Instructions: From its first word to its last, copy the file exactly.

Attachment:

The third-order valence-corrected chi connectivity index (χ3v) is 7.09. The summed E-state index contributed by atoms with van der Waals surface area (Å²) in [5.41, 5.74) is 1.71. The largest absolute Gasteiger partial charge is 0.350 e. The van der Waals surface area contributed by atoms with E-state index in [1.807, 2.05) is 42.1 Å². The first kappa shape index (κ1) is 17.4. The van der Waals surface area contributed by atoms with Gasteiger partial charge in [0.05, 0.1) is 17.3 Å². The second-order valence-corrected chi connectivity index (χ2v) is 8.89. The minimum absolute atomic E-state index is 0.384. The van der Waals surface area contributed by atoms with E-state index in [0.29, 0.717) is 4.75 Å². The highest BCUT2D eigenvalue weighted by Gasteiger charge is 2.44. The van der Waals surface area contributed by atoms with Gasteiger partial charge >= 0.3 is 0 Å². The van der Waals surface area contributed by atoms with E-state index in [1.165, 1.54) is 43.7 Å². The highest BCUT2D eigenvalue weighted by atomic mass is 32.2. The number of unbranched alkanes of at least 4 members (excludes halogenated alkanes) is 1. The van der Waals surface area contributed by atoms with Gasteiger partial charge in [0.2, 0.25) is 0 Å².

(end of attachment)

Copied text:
The third-order valence-corrected chi connectivity index (χ3v) is 7.09. The summed E-state index contributed by atoms with van der Waals surface area (Å²) in [5.41, 5.74) is 1.71. The largest absolute Gasteiger partial charge is 0.350 e. The van der Waals surface area contributed by atoms with E-state index in [1.807, 2.05) is 42.1 Å². The first kappa shape index (κ1) is 17.4. The van der Waals surface area contributed by atoms with Gasteiger partial charge in [0.05, 0.1) is 17.3 Å². The second-order valence-corrected chi connectivity index (χ2v) is 8.89. The minimum absolute atomic E-state index is 0.384. The van der Waals surface area contributed by atoms with E-state index in [0.29, 0.717) is 4.75 Å². The highest BCUT2D eigenvalue weighted by Gasteiger charge is 2.44. The van der Waals surface area contributed by atoms with Gasteiger partial charge >= 0.3 is 0 Å². The van der Waals surface area contributed by atoms with E-state index in [1.165, 1.54) is 43.7 Å². The highest BCUT2D eigenvalue weighted by atomic mass is 32.2. The number of unbranched alkanes of at least 4 members (excludes halogenated alkanes) is 1. The van der Waals surface area contributed by atoms with Gasteiger partial charge in [0.2, 0.25) is 0 Å².